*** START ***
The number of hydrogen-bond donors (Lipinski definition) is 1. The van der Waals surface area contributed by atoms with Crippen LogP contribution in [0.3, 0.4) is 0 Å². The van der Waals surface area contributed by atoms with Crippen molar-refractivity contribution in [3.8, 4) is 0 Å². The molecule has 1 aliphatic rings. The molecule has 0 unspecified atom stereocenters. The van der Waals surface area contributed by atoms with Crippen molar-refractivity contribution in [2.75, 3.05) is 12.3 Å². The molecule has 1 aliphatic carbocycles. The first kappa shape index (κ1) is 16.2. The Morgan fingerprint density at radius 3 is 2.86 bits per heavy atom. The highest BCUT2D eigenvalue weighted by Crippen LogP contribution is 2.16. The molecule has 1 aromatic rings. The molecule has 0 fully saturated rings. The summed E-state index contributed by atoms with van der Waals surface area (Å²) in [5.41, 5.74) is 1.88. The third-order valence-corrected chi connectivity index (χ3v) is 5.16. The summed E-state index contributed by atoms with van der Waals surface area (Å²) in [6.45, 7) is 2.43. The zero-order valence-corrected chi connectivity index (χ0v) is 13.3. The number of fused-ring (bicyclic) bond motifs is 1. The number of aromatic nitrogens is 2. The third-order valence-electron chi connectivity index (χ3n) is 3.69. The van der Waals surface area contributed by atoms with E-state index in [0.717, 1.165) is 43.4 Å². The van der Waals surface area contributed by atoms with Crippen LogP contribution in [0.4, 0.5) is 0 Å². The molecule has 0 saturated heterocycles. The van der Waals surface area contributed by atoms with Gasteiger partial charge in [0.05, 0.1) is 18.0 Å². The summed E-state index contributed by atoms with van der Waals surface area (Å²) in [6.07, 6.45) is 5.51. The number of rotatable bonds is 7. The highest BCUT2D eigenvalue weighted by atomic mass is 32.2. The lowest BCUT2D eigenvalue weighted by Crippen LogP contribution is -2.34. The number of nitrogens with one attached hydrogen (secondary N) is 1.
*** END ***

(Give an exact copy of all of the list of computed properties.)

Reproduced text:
The number of hydrogen-bond donors (Lipinski definition) is 1. The van der Waals surface area contributed by atoms with Crippen LogP contribution in [0.3, 0.4) is 0 Å². The van der Waals surface area contributed by atoms with Crippen molar-refractivity contribution in [3.8, 4) is 0 Å². The molecule has 1 aliphatic rings. The molecule has 0 unspecified atom stereocenters. The van der Waals surface area contributed by atoms with Crippen molar-refractivity contribution in [2.75, 3.05) is 12.3 Å². The molecule has 1 aliphatic carbocycles. The first kappa shape index (κ1) is 16.2. The Morgan fingerprint density at radius 3 is 2.86 bits per heavy atom. The highest BCUT2D eigenvalue weighted by Crippen LogP contribution is 2.16. The molecule has 1 aromatic rings. The molecule has 0 fully saturated rings. The summed E-state index contributed by atoms with van der Waals surface area (Å²) in [5.41, 5.74) is 1.88. The third-order valence-corrected chi connectivity index (χ3v) is 5.16. The summed E-state index contributed by atoms with van der Waals surface area (Å²) in [6.45, 7) is 2.43. The zero-order valence-corrected chi connectivity index (χ0v) is 13.3. The number of fused-ring (bicyclic) bond motifs is 1. The number of aromatic nitrogens is 2. The third-order valence-electron chi connectivity index (χ3n) is 3.69. The van der Waals surface area contributed by atoms with E-state index in [0.717, 1.165) is 43.4 Å². The van der Waals surface area contributed by atoms with Crippen LogP contribution in [0.4, 0.5) is 0 Å². The molecule has 0 saturated heterocycles. The van der Waals surface area contributed by atoms with Gasteiger partial charge in [0.05, 0.1) is 18.0 Å². The summed E-state index contributed by atoms with van der Waals surface area (Å²) in [6.07, 6.45) is 5.51. The number of rotatable bonds is 7. The highest BCUT2D eigenvalue weighted by atomic mass is 32.2. The lowest BCUT2D eigenvalue weighted by Crippen LogP contribution is -2.34. The number of nitrogens with one attached hydrogen (secondary N) is 1.